studies on how these classic threats to primates may
cause ecological cascades that influence primate disease
ecology. For example, numerous studies show that forest loss and fragmentation as well as overhunting of
forest mammals dramatically reduce the abundance
and diversity of forest dung beetles. Now, it is well
known that dung beetle abundance and diversity
strongly influence the rates of dung manipulation in
forests, which lowers the abundance of infective stages
York: Oxford University Press. 2009. 300 pp. ISBN
978-0-19-533358-9. $39.95 (paperback).
Ever since Darwin’s placement of humans within
the tree of life, as opposed to distinct from it,
researchers have been making proposals to explain the
evolution of unique aspects of human behavior and
morphology. Fuentes’s text is the latest contribution.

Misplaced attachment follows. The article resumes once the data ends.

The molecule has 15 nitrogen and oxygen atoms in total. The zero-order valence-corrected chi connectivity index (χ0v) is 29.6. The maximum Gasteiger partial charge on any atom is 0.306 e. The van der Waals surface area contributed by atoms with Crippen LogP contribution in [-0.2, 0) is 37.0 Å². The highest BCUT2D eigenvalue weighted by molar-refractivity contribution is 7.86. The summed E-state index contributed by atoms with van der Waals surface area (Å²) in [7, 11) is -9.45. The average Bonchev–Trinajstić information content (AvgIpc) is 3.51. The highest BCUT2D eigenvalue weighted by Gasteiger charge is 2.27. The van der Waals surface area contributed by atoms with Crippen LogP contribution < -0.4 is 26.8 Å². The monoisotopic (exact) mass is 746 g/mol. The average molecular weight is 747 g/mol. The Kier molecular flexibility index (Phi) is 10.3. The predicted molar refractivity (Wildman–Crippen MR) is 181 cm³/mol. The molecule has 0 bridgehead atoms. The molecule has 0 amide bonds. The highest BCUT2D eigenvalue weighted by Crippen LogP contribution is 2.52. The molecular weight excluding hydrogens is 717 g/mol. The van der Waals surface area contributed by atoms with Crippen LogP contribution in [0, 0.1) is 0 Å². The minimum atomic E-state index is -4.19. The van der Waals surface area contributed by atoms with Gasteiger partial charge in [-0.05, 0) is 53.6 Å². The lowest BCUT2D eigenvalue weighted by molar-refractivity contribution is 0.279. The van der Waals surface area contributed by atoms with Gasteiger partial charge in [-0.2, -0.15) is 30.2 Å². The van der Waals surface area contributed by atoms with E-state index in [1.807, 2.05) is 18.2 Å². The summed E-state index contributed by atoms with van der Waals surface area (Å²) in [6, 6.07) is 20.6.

However, instead of adding yet another isolated explanation to the mix, Fuentes takes a comprehensive,
integrative, and historical approach. His goal is to
identify the common themes in the many proposals
previously offered to explain human behavioral evolution and to use these commonalities, plus frequently
overlooked factors, to offer directions for future
research. Fuentes succeeds in providing not only just a
thorough review of the explanations for human behavioral evolution, both past and present, but also an informative commentary on the strengths and weaknesses of each and on the importance of understanding
our evolutionary history.
Fuentes argues for a ‘‘biocultural perspective’’ integrating evolutionary theory, biology, and anthropology
to study the dynamic interaction between biology and
culture. The proposals that he reviews in this book
arise from this perspective, as opposed to an archeological or paleontological one. To provide historic grounding, Fuentes begins by tracing the development of early
proposals for our behavior from Darwin through to the
‘‘Modern Synthesis’’ and the rise of sociobiology
(Chapter 2). He then sets the stage for the remainder
of the volume by summarizing four basic approaches or